Holt said legislators want to hear from regular citizens, especially those tied to businesses around the state. He encouraged everyone to talk to their representatives.
The meeting concluded with Wortham thanking everyone for being there. Literature was available on various industries and college programs dealing with the oil and gas industry.

New Rotary president named

new rotary presidentLocal Rotarians met last Wednesday for a regular meeting. Incoming club president Robbie Dewberry was officially inducted and club business was discussed.
Outgoing president Margo Connell ceremoniously handed over the gavel to Dewberry signifying the passing of duties from one Rotary Club president to the next. Dewberry thanked everyone for their help with the club’s annual golf tournament that was held the last weekend of June.
Dewberry said this year’s tournament, held in memory of Pat Taylor, was one of the best ever. A raffle was held during the steak dinner portion of the event, and club members were happy with the results of raffle ticket sales.
Matthew Helm was the winner of the AR-15, as his name was drawn during the dinner. The raffle brought in about $1500 for the group’s charities and scholarships.
Dewberry estimated that about $11,000 was raised by the yearly tournament. He is working on a tentative budget for the upcoming year, and club members expressed an interest in setting aside $500 to purchase supplies for next year’s golf tournament.
Rotarians talked about setting goals for the new year, and one of them was to be able to give out even more money in scholarships to graduating Mitchell County seniors. In 2015, the club awarded five $1000 scholarships to graduating seniors. Students receiving the scholarships were: Cassie Sutton, CISD; Mikaela Madrid, CISD; Taegen Harris, CISD; Nikatha Conley, WISD; and Dusty Dawson, LISD.
Since 1997, local Rotarians have handed out over $36,000 in scholarship money to local students, making a difference in their educations, and the golf tournament is a major fundraiser of all Rotary Club projects.
In other business, the club approved to donate $100 for the RADD program, which is a self-defense program for middle school and high school girls. Dewberry said he plans to hold a business meeting once a month, so that all Rotarians are kept up to date with the club’s finances and spending.
The local club has accepted the challenge of committing to creating two more Paul Harris Fellows this year. A Paul Harris Fellow is recognized when $1,000 or more is given to the Rotary Annual Fund, Polio Plus, or an approved foundation grant. To recognize someone else as a Paul Harris Fellow, the amount can be given in their name.
Paul Harris is the founder of the Rotary Club. In the fall of 1900, Paul P. Harris met fellow attorney Bob Frank for dinner on the north side of Chicago. They walked around the area, stopping at shops along the way. Harris was impressed that Frank was friendly with many of the shopkeepers.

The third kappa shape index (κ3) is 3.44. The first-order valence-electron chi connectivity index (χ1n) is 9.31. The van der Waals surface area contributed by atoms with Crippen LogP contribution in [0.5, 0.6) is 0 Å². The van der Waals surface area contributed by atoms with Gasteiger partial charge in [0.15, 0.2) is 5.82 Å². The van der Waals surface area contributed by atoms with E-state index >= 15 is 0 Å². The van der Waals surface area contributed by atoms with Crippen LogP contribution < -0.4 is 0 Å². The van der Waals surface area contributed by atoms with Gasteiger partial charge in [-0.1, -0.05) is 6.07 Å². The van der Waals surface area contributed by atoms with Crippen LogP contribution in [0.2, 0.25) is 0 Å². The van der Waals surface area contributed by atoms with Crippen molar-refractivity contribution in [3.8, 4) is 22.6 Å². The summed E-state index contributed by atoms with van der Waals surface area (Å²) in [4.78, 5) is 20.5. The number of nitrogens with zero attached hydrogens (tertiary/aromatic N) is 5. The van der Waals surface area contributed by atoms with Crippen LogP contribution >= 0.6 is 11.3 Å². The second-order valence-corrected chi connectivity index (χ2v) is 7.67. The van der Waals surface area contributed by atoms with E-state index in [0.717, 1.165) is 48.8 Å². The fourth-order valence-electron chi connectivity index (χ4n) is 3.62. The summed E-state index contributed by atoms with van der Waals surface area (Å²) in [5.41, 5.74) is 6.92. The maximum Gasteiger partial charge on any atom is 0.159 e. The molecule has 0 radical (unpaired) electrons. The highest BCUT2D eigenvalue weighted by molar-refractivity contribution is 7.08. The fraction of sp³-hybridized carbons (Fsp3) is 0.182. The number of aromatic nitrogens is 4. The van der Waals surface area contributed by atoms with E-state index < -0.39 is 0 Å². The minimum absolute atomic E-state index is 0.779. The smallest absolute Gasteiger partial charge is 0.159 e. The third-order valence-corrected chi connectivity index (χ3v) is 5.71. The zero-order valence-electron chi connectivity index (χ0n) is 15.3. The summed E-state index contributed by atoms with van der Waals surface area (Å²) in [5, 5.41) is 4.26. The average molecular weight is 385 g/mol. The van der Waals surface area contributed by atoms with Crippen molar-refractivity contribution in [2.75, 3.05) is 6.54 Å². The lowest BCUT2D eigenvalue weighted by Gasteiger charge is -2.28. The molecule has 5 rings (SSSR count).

Harris had not seen this kind of camaraderie among businessmen since moving to Chicago in 1896. He wondered if there was a way to channel it because it reminded him of growing up in Wallingford, Vermont. Harris eventually persuaded local businessmen to join him in a club for community and fellowship. His vision laid the foundation for Rotary.
The first four Rotarians were Gustavus Loehr, Silvester Schiele, Hiram Shorey and Paul P. Harris. On February 23, 1905, the four gathered at Loehr’s office in Room 711 of the Unity Building in downtown Chicago. This was the first Rotary Club meeting.
Harris made it known that he preferred contributions to The Rotary Foundation when he died in lieu of flowers. By coincidence, days before he died, Rotary leaders had committed to a major fund raising effort for the Foundation.
After Harris’s death, the Paul Harris Memorial Fund was created as a way to solicit these funds. The Paul Harris Memorial Fund was earmarked to help establish Rotary Foundation Fellowships for advanced study. At its May/June 1947 meeting, the Board of Directors allocated $60,000 of the $228,000 raised to support the program. The program was known as the Paul Harris Foundation Fellowships for advanced study during the first year.

Watershed program presented at library

watershed picLake Colorado City State Park Superintendent Kyle O’Haver held a Watershed Program in the Hesperian Room at the Mitchell County Public Library on Saturday at 3 p.m. About a dozen citizens showed up to learn more about watersheds and how they work.
O’Haver explained that a watershed is any place where precipitation falls and funnels into one spot. It’s also known as a catch basin. He said that watersheds not only affect surface water but also underground water.
O’Haver showed graphs of other major watersheds, like that of the Amazon River in South America. The Amazon has a watershed area of 2.7 million square miles, the world’s largest catch basin. The watershed accounts for 1/5th of the world’s river flow. In comparison, the watershed of the Mississippi and Missouri Rivers is 1.24 million square miles.
The Colorado River has a watershed of its own and affects many area lakes and reservoirs in this area. The major Texas river flows all the way down to Matagorda Bay on the Gulf Coast. There are 11 major reservoirs the Colorado River flows through, each one damming up part of the water flow to create the reservoir.
As of June 18th, reservoirs in Texas were at 84% full. O’Haver said the historic rainfall in Texas has most reservoirs full or near capacity. However, lakes to the east and south of this area received the biggest amounts of rainfall and have caught much more water than Lake Colorado City.
As of June 16th, Champion Creek Reservoir was 6.9% full and Lake J.B. Thomas was 75.9% full. The difference is that the Colorado River runs through Lake Thomas.
Not all reservoirs along the Colorado have fared the same, however. Lake Allen Henry and Lake Thomas caught the biggest part of the water rolling down the Colorado River, leaving less water for other lakes along the river like E.V. Spence and O.H. Ivie.